Part VI. Iron Age China

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Archaeologists employ the ‘three-age system’ (Stone Age, Bronze Age, and Iron Age) to characterize and organize artifacts. The ‘three-age system’ exhibits some distinct correspondences with the development of human culture.

In China, the Yangshao and Longshan cultures correspond with the late Stone Age, the Neolithic. Stone artifacts indicate that these were small, decentralized agrarian societies. China’s Bronze Age roughly corresponds with the Shang and Chou dynasties. The bronze military technology centered upon the chariot allowed the Shang and Chou to subjugate the indigenous agrarian population. The stratification of society also required a degree of centralization.

In the 2nd millennium before the Common Era, China first became a political entity as it centralized around the Yellow River watershed in the north. This consolidation occurred under the Shang dynasty, the original Middle Kingdom. In the following centuries (early 1st millennium BCE), this centralization continued under the Western Chou with an expansion of their sphere of influence to the east and south. During the first part of the Eastern Chou, i.e. the Spring and Autumn Era, China began splintering politically under the influence of feudalism. This was a period of decentralization.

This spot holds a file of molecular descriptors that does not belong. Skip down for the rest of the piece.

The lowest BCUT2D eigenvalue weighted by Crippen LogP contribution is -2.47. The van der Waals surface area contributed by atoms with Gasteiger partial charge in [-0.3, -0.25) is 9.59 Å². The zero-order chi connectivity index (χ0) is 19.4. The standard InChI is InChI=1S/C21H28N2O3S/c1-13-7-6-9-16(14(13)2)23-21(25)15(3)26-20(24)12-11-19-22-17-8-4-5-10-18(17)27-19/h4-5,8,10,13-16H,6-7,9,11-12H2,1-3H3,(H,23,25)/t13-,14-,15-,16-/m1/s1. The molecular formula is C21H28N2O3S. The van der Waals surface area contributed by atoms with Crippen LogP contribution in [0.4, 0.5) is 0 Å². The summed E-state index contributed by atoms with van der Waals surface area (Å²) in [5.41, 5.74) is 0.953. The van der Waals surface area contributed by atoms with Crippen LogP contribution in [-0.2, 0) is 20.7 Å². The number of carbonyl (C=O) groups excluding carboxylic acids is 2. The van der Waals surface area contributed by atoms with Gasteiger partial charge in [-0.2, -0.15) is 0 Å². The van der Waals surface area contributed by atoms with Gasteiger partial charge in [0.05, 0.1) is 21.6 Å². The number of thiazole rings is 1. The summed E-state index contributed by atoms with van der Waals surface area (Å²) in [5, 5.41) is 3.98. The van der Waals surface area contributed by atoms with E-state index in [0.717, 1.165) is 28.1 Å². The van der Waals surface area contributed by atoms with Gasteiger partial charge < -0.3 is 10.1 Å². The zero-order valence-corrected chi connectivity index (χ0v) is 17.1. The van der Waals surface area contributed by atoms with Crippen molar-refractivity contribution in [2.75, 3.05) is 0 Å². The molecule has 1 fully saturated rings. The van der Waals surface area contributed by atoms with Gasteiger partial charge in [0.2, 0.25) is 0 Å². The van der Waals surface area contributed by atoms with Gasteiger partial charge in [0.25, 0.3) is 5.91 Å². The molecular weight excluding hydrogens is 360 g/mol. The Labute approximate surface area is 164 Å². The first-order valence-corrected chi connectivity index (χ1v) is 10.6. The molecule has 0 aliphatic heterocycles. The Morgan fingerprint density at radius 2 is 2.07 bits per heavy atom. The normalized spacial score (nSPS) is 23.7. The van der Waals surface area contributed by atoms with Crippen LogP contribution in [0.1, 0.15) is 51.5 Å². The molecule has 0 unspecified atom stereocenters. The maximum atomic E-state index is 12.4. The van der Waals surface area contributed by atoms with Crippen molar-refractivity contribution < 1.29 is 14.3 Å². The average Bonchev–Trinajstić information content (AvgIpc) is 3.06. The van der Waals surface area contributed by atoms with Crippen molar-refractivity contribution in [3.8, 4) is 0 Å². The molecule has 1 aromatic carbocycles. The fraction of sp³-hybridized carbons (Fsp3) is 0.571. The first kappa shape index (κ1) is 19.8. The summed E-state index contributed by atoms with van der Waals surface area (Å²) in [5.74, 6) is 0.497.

During this era of fragmentation, the diffusion of iron technology from the west initiated China’s Iron Age. The introduction of this new metal, which was harder and more plentiful than bronze, destabilized the region. After fragmenting into separate kingdoms, the stronger states employed the iron military technology to conquer and absorb the weaker ones. This belligerent period is deemed the Warring States Era of the late Chou.

This turbulent time ended when one of these ‘warring states’, the Ch’in, achieved supremacy. It was at this time that an expanded China was united under a single emperor. The First Emperor of the Ch’in dictatorship consolidated the north and south to create China’s first empire. This part will examine Iron Age China, i.e. from the Warring States Era to the First Emperor. It will also explore Chinese politics and philosophy of this time period along with their significance to Tai Chi and Journey to the West.


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